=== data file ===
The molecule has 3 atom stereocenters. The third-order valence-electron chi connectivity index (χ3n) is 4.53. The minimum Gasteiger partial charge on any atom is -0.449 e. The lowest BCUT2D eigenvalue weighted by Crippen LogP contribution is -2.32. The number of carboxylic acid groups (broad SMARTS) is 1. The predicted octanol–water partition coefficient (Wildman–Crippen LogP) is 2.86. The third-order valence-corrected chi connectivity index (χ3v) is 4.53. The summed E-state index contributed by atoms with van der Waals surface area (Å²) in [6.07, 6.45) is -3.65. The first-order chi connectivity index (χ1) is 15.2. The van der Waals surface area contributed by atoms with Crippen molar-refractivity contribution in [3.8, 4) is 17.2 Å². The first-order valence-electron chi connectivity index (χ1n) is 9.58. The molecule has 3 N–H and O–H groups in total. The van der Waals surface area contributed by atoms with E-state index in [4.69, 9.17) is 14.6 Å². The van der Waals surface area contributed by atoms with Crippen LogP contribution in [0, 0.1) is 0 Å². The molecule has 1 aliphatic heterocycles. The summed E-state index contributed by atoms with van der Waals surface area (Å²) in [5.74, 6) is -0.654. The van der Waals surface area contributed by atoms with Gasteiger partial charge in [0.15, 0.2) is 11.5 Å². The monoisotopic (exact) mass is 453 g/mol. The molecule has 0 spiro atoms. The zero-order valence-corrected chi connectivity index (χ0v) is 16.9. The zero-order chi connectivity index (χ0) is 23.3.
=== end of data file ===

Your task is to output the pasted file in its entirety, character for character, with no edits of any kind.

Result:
The molecule has 3 atom stereocenters. The third-order valence-electron chi connectivity index (χ3n) is 4.53. The minimum Gasteiger partial charge on any atom is -0.449 e. The lowest BCUT2D eigenvalue weighted by Crippen LogP contribution is -2.32. The number of carboxylic acid groups (broad SMARTS) is 1. The predicted octanol–water partition coefficient (Wildman–Crippen LogP) is 2.86. The third-order valence-corrected chi connectivity index (χ3v) is 4.53. The summed E-state index contributed by atoms with van der Waals surface area (Å²) in [6.07, 6.45) is -3.65. The first-order chi connectivity index (χ1) is 15.2. The van der Waals surface area contributed by atoms with Crippen molar-refractivity contribution in [3.8, 4) is 17.2 Å². The first-order valence-electron chi connectivity index (χ1n) is 9.58. The molecule has 3 N–H and O–H groups in total. The van der Waals surface area contributed by atoms with E-state index in [4.69, 9.17) is 14.6 Å². The van der Waals surface area contributed by atoms with Crippen LogP contribution in [0, 0.1) is 0 Å². The molecule has 1 aliphatic heterocycles. The summed E-state index contributed by atoms with van der Waals surface area (Å²) in [5.74, 6) is -0.654. The van der Waals surface area contributed by atoms with Gasteiger partial charge in [0.15, 0.2) is 11.5 Å². The monoisotopic (exact) mass is 453 g/mol. The molecule has 0 spiro atoms. The zero-order valence-corrected chi connectivity index (χ0v) is 16.9. The zero-order chi connectivity index (χ0) is 23.3.